Interesting post at UD…

Uncommon Descent is a blog about Intelligent Design Theory, and has multiple contributors/authors.  Every now and again someone will post a blog that I find interesting.

The latest one that caught my eye was “The Psychology of Blinding Obedience to a Paradigm” by Barry Arrington.  It caught my eye for two main reasons, first I find the subject matter interesting, and second because he uses a bit of scripture to add to his idea.

First, it is possible for anyone with a certain paradigm to become blinded, if they aren’t careful.  This is true even of certain Christians with certain beliefs, but it is also true, as Barry points out, of other paradigms as well.  One of the keys to not becoming blind in one’s obedience to a paradigm is research.  This is where the fundamentals of true science can play a part, as we are to dig into things with the intent to find real and “true” information.  If one is presented with new info, it too should be sifted through and researched.

Many have this odd idea about Christianity that it tries to get people not to test things, not to research.   This couldn’t be further from the truth.  We are told quite clearly in scripture: 1 Thessalonians 5:21 Prove all things; hold fast that which is good. “Good” here carries with it the idea of truth.  Other places in scripture back this up as well.

What I do find to be happening more and more in the scientific community, as Barry points out, is a blind obedience that is not only being carried out by those firmly entrenched in the field of “science,” but is also fully expected of those just learning…grade school students, high schoolers, college kids, etc…  Blind obedience results from not proving all things, from not digging into a subject and asking questions.  It results from latching onto a certain POV, for whatever reason.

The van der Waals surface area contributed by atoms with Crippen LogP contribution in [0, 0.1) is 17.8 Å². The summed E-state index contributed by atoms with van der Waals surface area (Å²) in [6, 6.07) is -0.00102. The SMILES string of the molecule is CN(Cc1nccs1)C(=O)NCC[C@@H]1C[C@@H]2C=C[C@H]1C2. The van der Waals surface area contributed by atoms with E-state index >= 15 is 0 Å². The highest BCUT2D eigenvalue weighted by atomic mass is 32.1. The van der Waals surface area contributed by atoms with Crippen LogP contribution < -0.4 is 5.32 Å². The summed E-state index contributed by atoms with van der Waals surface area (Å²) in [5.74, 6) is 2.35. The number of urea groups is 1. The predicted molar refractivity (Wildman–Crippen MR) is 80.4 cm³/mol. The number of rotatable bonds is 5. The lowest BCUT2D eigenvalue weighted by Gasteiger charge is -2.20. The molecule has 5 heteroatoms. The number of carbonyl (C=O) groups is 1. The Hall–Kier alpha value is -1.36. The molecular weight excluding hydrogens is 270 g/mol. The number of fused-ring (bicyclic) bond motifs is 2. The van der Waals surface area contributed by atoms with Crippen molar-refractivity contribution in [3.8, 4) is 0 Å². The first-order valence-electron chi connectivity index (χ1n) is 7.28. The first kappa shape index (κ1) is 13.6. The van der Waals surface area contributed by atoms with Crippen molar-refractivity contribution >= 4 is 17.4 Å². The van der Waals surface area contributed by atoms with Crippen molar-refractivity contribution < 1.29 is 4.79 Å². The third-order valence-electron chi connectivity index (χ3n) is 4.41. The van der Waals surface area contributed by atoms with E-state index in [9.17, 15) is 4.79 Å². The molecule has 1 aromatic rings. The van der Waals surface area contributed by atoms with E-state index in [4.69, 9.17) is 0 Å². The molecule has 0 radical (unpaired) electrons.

Do I think that there are some Darwianian scientists who question their beliefs and truly dig into them, looking for new info, and good counter-arguments?  Sure.  But, the bothersome thing is that there are currently too many who do not…and even those who do are afraid to speak out about their questioning.  This results in their passing on blind obedience to “the next generation.”

Barry used the story of Lazarus to illustrate this idea.  There were those people in the crowd that witnessed a full-fledged miracle first-hand.  They literally saw a formerly dead human being emerge alive from a grave, at the behest of Christ, and went to witness this fact to the leaders.  This new information did not alter the leaders actions, rather they became even more frantic in their pursuit of Jesus, in order to silence Him once and for all…they were stuck in their own paradigm.

John 11:45 Then many of the Jews which came to Mary, and had seen the things which Jesus did, believed on him. 46 But some of them went their ways to the Pharisees, and told them what things Jesus had done. 47 Then gathered the chief priests and the Pharisees a council, and said, What do we? for this man doeth many miracles. 48 If we let him thus alone, all men will believe on him: and the Romans shall come and take away both our place and nation. 49 And one of them, named Caiaphas, being the high priest that same year, said unto them, Ye know nothing at all, 50 Nor consider that it is expedient for us, that one man should die for the people, and that the whole nation perish not. 51 And this spake he not of himself: but being high priest that year, he prophesied that Jesus should die for that nation; 52 And not for that nation only, but that also he should gather together in one the children of God that were scattered abroad. 53 Then from that day forth they took counsel together for to put him to death.

Anywho, I thought the interplay between Barry’s idea and scripture were quite interesting.  Check out the article if you have time, and care about such things.

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1 Comment

Filed under Musings, Of Interest, Origins

One response to “Interesting post at UD…

  1. That’s interesting. I wrote a post about a similar thing not too long ago. The basic premise is that there’s a fundamental irony in rigid scientism, which (unlike science) stops allowing the questioning of certain principles. This is certainly not the case with all (or probably even most) scientists – just those who cling so tightly to their hermeneutic.

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